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Russian Orthodox Mission in China

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[[Image:RusMissionChina.jpg|right|thumb|300px|Compound of the Russian Orthodox Mission in Beijing, China]]
 The '''Russian Orthodox Mission in China''', also known as the '''Russian Ecclesiastical Mission''', was the effort by [[Church of Russia]] to bring Orthodox Christianity to China. The mission originate originated in the seventeenth century after the forces of Chinese Emperor Kangxi (Kang Hsi) brought Russian captives, including an Orthodox [[priest]], to Beijing, China after their the capture of the Russian fortress Albasin. The Mission continued until the [[Church of China]] formed in 1956 after the Communist Chinese government required the departure of non-Chinese church officials.
{{OrthodoxyinChina}}The Russian Orthodox Mission in China had its beginnings with the capture of forty-five Russians when the Chinese Emperor Kangxi (Kang Hsi), of the Qing dynasty, captured Albasin, a Russian fortress on the Amur River. Among those captured was Fr. [[Maxim Leontev]], an Orthodox priest. He was brought with the prisoners to Beijing late in the year 1685. There he settled in the ambassadorial quarters in the north eastern section of the city and served his small community for twenty years, using a converted Chinese temple as his [[chapel]]. The [[chapel ]] was [[consecration of a church|consecrated]] to the [[Holy Wisdom]] of God. In 1695, Fr. Maxim received documentation from the [[Metropolitan]] of Tobolsk recognizing the consecration of the church and directed Fr. Maxim to commemorate the Chinese emperor and to begin preaching to the Chinese. Fr. Maxim reposed in 1712, thus ending his informal mission.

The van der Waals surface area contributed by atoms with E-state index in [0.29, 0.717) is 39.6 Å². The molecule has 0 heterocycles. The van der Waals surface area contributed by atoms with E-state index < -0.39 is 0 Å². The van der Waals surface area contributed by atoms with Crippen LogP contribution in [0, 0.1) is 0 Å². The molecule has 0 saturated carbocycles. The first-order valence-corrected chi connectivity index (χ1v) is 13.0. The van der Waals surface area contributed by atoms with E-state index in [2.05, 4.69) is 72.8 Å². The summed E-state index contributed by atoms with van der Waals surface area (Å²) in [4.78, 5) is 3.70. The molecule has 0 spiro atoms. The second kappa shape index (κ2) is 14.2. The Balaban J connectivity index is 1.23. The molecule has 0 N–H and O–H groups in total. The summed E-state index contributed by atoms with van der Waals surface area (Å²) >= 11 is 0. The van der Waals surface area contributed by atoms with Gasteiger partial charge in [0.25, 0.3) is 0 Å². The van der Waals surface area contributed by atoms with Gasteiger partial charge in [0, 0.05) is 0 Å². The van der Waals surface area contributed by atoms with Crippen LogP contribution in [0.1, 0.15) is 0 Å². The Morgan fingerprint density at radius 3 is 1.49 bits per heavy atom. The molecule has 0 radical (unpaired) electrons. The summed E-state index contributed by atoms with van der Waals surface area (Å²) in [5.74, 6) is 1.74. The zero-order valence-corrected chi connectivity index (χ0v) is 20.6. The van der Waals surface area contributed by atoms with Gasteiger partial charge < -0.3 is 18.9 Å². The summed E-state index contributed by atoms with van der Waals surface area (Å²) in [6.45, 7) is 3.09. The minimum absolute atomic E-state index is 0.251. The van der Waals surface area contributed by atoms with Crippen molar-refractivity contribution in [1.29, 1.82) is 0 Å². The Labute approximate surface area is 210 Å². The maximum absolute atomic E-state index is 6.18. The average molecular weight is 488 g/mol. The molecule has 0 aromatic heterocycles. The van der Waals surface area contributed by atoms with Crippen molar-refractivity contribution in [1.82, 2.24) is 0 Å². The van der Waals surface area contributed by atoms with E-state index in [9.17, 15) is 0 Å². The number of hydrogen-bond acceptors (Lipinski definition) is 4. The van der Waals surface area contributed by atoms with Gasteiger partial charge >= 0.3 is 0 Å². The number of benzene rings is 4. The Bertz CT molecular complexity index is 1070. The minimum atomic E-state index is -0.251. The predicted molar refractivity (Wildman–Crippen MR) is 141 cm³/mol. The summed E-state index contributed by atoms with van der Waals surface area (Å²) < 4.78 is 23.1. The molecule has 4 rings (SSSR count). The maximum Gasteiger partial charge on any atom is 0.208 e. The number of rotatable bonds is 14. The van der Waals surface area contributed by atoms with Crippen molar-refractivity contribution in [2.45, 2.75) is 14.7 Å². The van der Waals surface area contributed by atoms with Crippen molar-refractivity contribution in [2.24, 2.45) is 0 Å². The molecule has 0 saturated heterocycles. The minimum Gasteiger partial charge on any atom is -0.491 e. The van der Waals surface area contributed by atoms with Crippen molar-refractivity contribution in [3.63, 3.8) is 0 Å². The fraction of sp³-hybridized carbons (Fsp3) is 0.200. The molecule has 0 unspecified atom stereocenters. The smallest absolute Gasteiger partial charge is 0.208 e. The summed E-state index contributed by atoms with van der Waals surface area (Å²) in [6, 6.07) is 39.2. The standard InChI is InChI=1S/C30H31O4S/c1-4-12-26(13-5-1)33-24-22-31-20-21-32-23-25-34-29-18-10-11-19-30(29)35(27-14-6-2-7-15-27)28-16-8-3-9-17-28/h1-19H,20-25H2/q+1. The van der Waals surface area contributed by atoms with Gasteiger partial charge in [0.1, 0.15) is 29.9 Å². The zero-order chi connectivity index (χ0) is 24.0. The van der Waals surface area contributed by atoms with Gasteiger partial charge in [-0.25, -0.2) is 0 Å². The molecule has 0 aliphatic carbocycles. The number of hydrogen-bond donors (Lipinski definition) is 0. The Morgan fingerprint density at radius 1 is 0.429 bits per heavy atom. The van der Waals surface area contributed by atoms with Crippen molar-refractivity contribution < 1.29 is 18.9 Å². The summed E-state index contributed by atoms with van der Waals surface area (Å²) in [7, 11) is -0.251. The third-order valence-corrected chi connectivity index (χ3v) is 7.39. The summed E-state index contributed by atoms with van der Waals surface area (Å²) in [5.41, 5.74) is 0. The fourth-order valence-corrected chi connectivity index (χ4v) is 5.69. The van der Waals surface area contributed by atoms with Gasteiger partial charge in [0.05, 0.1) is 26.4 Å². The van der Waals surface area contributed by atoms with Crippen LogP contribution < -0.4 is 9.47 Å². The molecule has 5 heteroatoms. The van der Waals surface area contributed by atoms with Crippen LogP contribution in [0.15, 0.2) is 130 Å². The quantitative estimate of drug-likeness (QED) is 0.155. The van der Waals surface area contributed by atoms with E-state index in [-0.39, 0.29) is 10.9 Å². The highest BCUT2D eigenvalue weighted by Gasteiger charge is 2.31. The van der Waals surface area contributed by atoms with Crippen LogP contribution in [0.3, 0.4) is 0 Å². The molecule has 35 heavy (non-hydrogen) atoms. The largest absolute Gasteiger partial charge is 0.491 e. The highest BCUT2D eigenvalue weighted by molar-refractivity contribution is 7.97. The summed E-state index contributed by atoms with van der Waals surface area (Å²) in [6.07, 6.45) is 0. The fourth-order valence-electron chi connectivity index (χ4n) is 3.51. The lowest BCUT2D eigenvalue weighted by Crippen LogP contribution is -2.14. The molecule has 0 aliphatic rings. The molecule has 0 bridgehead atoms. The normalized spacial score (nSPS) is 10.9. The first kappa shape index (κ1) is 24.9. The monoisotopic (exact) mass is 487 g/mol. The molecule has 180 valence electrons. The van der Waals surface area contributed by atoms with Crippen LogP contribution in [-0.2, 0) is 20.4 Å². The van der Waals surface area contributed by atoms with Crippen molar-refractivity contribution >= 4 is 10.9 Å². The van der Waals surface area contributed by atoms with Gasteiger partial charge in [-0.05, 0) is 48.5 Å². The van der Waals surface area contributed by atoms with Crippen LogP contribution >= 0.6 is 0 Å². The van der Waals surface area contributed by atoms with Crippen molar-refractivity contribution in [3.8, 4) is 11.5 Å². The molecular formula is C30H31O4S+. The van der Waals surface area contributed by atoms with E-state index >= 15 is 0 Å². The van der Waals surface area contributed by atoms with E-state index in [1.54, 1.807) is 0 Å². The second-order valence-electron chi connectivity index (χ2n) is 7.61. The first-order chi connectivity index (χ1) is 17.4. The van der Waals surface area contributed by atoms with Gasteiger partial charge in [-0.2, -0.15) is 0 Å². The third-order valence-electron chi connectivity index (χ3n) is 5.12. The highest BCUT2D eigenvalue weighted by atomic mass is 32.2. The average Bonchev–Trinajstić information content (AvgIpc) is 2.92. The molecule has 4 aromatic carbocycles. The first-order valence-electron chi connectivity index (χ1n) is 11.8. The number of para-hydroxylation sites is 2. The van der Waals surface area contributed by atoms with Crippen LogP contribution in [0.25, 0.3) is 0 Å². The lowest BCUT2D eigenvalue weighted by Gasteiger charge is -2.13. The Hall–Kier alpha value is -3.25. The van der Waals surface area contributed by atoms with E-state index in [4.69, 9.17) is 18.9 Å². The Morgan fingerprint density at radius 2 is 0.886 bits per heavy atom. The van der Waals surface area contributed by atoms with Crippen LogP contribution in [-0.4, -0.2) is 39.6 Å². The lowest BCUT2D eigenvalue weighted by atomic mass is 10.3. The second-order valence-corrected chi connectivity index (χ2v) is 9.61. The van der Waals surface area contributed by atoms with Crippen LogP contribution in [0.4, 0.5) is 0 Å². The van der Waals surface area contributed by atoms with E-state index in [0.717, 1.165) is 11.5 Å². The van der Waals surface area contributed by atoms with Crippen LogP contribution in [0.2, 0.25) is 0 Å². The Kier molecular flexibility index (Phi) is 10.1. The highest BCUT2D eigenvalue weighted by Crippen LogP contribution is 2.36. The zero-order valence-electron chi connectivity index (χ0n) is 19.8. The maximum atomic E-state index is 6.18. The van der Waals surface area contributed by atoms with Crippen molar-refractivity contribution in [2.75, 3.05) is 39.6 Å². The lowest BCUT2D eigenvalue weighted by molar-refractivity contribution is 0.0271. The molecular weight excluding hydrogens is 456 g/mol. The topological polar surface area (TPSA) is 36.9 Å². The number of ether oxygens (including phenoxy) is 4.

With Fr. Maxim’s passing, a formal Orthodox Mission was formed that acted as the official representative of the Russian government. The activities of the mission were subordinated to the Russian government diplomatic and political interests . This period lasted until 1860. During this period the composition and head of the mission changed about every ten years and was generally composed of four [[clergy]] and six [[laity|laymen]]. The laymen were usually students whose duty was to learn the Chinese and Manchu languages and then became interpreters and eventually consuls for the Ministry of Foreign Affairs. The mission was financed by , and received direction from the government. This situation directly affected the [[missionary]] activities of the clergy. As the relations between Russia and China were defined formally, the work of each member of the mission was clearly defined. Under such circumstances, the missionary efforts of the Mission were greatly hindered and the number of conversions, hence evident in the small number of baptisms , was not significant.